Dave Freese is such an injury risk, that if he’d spent his career under the care of the Met’s medical staff he’d already be dead. Own at your own risk.

Matt Joyce OF Rays

Aged 27 when most hitters mature, Joyce has homered 3 times in the last 4 games to raise his season average to .306.

And I still peg him as a sell high candidate. Those who owned him last year will attest. A career .299 April hitter, Joyce traditionally rides the temperate skies of spring to a state of belief, until he melts like cheddar in the summer sun. .183 career June average, .248 July, .254 August. What, do I have to spell it out for you after having just spelled it out for you?

Like Headley, I would package Joyce’s age with his numbers and ship him off to an owner with holes in his socks.

Chad Billingsley SP Dodgers

Bills has 17 K’s in 20 innings this year and wields a 0.69 WHIP. That’s the good news. The bad news is that he historically carries a K/9 of 9 through April and May, before averaging 7.2 through August. Heat behooves him not.

 

I picked him off waivers in 80|PERCENT| of my leagues this year in anticipation of some sweet early numbers. After the Milwaukee game I managed to spin him off in half of those leagues. After the Houston game I hope to shuffle him off in the rest of them. Let’s face it, he opened the season with 11 K’s against a Padres offense that can best be described as a sham of a mockery.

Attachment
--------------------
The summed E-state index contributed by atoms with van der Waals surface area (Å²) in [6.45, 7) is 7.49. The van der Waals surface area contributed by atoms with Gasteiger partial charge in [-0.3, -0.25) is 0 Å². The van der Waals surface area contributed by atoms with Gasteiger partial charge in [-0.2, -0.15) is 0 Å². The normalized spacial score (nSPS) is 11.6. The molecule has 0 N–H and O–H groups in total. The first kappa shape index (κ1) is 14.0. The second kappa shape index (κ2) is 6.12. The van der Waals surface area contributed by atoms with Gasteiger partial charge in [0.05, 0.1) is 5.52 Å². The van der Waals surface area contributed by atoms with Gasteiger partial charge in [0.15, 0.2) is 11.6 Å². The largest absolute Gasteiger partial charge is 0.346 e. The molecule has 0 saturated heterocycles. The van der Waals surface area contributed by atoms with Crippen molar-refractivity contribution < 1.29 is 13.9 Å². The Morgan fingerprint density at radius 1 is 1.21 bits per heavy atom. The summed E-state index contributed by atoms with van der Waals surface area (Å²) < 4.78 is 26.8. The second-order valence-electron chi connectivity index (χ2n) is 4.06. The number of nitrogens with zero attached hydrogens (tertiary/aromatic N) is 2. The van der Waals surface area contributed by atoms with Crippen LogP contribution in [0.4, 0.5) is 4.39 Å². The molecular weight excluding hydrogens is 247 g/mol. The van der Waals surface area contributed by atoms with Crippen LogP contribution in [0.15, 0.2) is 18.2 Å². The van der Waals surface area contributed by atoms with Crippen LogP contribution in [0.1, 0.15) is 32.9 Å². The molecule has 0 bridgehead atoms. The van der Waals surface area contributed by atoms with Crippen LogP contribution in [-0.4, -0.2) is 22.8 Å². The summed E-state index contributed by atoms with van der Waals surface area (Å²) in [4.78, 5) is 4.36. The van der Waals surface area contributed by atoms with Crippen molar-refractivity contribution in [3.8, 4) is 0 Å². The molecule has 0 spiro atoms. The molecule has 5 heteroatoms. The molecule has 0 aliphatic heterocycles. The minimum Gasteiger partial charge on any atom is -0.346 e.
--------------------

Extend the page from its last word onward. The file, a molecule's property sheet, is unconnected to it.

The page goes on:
Dump him while you can. Matt Capps or Jason Kipnis seems a reasonable asking price (at least in my deeper leagues) but I’d aim for more first.

Gio Gonzalez SP Nationals

There were reports during last years spring training that Gio’d put it all together and he rode the rap out to a 2.70-1.67-2.72 April-May-June ERA line. This year he’s sporting a tasty 2.04 ERA with 21 K’s in 17.2 innings.

And, last year he put up a 4.50 July line and a 5.52 August line. This mirrors his career trends of 2.84-3.15-3.76-4.88-4.43. The culprit isn’t his K/9 however, it’s his control. A 2.14 K/BB in April-May becomes a 1.86 ratio in the summer months.

I like Gio to mature this year and I like his move to the NL. I’m also aware of his aversion to pitching in the heat. Watch how his ball movement translates to the humidity on the east coast and be ready to duck if you’ve got box seats.

Things could get dangerous.

Kyle Lohse SP Cardinals

In deeper leagues he’s everybody’s darling. In leagues that count WHIP and BB’s as a category he’s a prom queen with a movie deal. Carrying an 0.89 ERA and a 0.59 WHIP, why wouldn’t he be?

A look at his career trends though paint a bleak outlook. Typically a 4.15 April butterfly, he morphs into a 4.54-4.80 and 5.02 larva around the All Star break.

Now, those numbers in my opinion don’t reflect the voodoo spell that Dave Duncan has cast upon him in the past few years. Still, when we turn our third eye back to last season we notice a 1.64 April ERA, followed by 2.57-4.55-5.53 and 5.92.

There is a light in the tunnel though. Lohse finished last year with a sexy 1.37 September line. And, when Doug Eddings or Matt Hollowell are behind the plate his K/9 jumps to 10.5!! (That’s 3 lights in 1 tunnel Callahan!!)

Sorry. I just paraphrased you.

Astute owners in deeper leagues make decisions based on numbers, not on names. By keeping one up on the Jones’s, you can use your Mr. April’s to accumulate talent that will help you over the course of the season.

We’re 3 starts in people. The data is beginning to round into perspective.

Happy gambling folks.